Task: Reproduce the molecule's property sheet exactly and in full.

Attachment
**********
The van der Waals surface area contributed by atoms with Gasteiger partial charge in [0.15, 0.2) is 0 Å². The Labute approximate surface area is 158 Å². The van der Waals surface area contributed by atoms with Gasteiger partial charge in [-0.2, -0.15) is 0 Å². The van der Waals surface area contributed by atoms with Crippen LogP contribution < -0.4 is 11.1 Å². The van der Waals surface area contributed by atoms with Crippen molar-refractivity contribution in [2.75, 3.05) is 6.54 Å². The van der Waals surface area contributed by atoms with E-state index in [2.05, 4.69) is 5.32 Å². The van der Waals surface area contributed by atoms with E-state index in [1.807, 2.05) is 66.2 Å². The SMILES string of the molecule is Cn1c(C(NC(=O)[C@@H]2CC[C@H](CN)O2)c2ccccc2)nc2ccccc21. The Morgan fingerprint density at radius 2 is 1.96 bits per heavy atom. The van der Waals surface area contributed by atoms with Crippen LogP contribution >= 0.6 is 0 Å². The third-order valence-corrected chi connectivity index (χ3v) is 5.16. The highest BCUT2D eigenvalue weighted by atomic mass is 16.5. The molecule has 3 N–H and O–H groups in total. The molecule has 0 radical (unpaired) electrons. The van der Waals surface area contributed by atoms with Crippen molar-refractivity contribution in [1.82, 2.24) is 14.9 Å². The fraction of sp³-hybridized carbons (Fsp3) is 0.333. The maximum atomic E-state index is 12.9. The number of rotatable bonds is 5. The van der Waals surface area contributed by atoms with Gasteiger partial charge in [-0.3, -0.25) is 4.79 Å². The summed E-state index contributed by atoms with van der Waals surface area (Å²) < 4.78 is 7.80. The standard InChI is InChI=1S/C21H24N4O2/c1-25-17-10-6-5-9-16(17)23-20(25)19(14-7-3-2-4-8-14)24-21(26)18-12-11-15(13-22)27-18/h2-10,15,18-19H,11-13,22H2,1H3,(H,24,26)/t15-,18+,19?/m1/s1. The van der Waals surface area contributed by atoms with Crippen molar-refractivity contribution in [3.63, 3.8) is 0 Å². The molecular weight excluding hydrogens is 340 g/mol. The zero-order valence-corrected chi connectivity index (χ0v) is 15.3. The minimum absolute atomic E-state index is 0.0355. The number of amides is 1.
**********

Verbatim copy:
The van der Waals surface area contributed by atoms with Gasteiger partial charge in [0.15, 0.2) is 0 Å². The Labute approximate surface area is 158 Å². The van der Waals surface area contributed by atoms with Gasteiger partial charge in [-0.2, -0.15) is 0 Å². The van der Waals surface area contributed by atoms with Crippen LogP contribution < -0.4 is 11.1 Å². The van der Waals surface area contributed by atoms with Crippen molar-refractivity contribution in [2.75, 3.05) is 6.54 Å². The van der Waals surface area contributed by atoms with E-state index in [2.05, 4.69) is 5.32 Å². The van der Waals surface area contributed by atoms with E-state index in [1.807, 2.05) is 66.2 Å². The SMILES string of the molecule is Cn1c(C(NC(=O)[C@@H]2CC[C@H](CN)O2)c2ccccc2)nc2ccccc21. The Morgan fingerprint density at radius 2 is 1.96 bits per heavy atom. The van der Waals surface area contributed by atoms with Crippen LogP contribution >= 0.6 is 0 Å². The third-order valence-corrected chi connectivity index (χ3v) is 5.16. The highest BCUT2D eigenvalue weighted by atomic mass is 16.5. The molecule has 3 N–H and O–H groups in total. The molecule has 0 radical (unpaired) electrons. The van der Waals surface area contributed by atoms with Crippen molar-refractivity contribution in [1.82, 2.24) is 14.9 Å². The fraction of sp³-hybridized carbons (Fsp3) is 0.333. The maximum atomic E-state index is 12.9. The number of rotatable bonds is 5. The van der Waals surface area contributed by atoms with Gasteiger partial charge in [-0.3, -0.25) is 4.79 Å². The summed E-state index contributed by atoms with van der Waals surface area (Å²) < 4.78 is 7.80. The standard InChI is InChI=1S/C21H24N4O2/c1-25-17-10-6-5-9-16(17)23-20(25)19(14-7-3-2-4-8-14)24-21(26)18-12-11-15(13-22)27-18/h2-10,15,18-19H,11-13,22H2,1H3,(H,24,26)/t15-,18+,19?/m1/s1. The van der Waals surface area contributed by atoms with Crippen molar-refractivity contribution in [3.63, 3.8) is 0 Å². The molecular weight excluding hydrogens is 340 g/mol. The zero-order valence-corrected chi connectivity index (χ0v) is 15.3. The minimum absolute atomic E-state index is 0.0355. The number of amides is 1.